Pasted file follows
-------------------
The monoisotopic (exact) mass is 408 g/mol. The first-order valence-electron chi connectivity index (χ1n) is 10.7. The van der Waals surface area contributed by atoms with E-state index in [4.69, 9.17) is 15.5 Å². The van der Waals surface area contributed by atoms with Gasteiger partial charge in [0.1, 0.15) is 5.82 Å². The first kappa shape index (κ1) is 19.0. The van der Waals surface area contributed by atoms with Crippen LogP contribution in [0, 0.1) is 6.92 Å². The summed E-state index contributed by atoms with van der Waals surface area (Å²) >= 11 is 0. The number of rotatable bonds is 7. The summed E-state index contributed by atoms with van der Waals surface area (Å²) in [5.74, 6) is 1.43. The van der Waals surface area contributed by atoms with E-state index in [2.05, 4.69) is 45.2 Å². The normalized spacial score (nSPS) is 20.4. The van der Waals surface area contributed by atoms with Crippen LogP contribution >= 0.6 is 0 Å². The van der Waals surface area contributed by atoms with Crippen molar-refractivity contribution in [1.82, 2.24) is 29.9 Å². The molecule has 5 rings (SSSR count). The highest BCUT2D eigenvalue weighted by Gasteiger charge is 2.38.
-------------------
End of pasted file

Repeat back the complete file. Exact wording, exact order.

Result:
The monoisotopic (exact) mass is 408 g/mol. The first-order valence-electron chi connectivity index (χ1n) is 10.7. The van der Waals surface area contributed by atoms with E-state index in [4.69, 9.17) is 15.5 Å². The van der Waals surface area contributed by atoms with Gasteiger partial charge in [0.1, 0.15) is 5.82 Å². The first kappa shape index (κ1) is 19.0. The van der Waals surface area contributed by atoms with Crippen LogP contribution in [0, 0.1) is 6.92 Å². The summed E-state index contributed by atoms with van der Waals surface area (Å²) >= 11 is 0. The number of rotatable bonds is 7. The summed E-state index contributed by atoms with van der Waals surface area (Å²) in [5.74, 6) is 1.43. The van der Waals surface area contributed by atoms with E-state index in [2.05, 4.69) is 45.2 Å². The normalized spacial score (nSPS) is 20.4. The van der Waals surface area contributed by atoms with Crippen LogP contribution >= 0.6 is 0 Å². The van der Waals surface area contributed by atoms with Crippen molar-refractivity contribution in [1.82, 2.24) is 29.9 Å². The molecule has 5 rings (SSSR count). The highest BCUT2D eigenvalue weighted by Gasteiger charge is 2.38.